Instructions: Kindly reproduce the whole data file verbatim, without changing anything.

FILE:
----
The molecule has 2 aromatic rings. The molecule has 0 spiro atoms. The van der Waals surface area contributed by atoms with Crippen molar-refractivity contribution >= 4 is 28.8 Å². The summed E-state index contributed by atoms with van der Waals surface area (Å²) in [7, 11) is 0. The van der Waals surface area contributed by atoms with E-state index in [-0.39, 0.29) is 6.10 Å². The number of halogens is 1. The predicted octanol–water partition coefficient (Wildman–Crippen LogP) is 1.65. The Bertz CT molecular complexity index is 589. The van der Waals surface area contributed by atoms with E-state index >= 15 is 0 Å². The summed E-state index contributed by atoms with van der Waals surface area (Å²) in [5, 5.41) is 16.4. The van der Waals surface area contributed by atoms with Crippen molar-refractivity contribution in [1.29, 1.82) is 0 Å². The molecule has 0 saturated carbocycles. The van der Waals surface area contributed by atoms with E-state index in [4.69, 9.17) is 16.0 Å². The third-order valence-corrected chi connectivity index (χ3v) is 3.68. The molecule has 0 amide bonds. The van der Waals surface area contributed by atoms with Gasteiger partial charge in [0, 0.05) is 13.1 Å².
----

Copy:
The molecule has 2 aromatic rings. The molecule has 0 spiro atoms. The van der Waals surface area contributed by atoms with Crippen molar-refractivity contribution >= 4 is 28.8 Å². The summed E-state index contributed by atoms with van der Waals surface area (Å²) in [7, 11) is 0. The van der Waals surface area contributed by atoms with E-state index in [-0.39, 0.29) is 6.10 Å². The number of halogens is 1. The predicted octanol–water partition coefficient (Wildman–Crippen LogP) is 1.65. The Bertz CT molecular complexity index is 589. The van der Waals surface area contributed by atoms with E-state index >= 15 is 0 Å². The summed E-state index contributed by atoms with van der Waals surface area (Å²) in [5, 5.41) is 16.4. The van der Waals surface area contributed by atoms with Crippen molar-refractivity contribution in [1.29, 1.82) is 0 Å². The molecule has 0 saturated carbocycles. The van der Waals surface area contributed by atoms with E-state index in [4.69, 9.17) is 16.0 Å². The third-order valence-corrected chi connectivity index (χ3v) is 3.68. The molecule has 0 amide bonds. The van der Waals surface area contributed by atoms with Gasteiger partial charge in [0, 0.05) is 13.1 Å².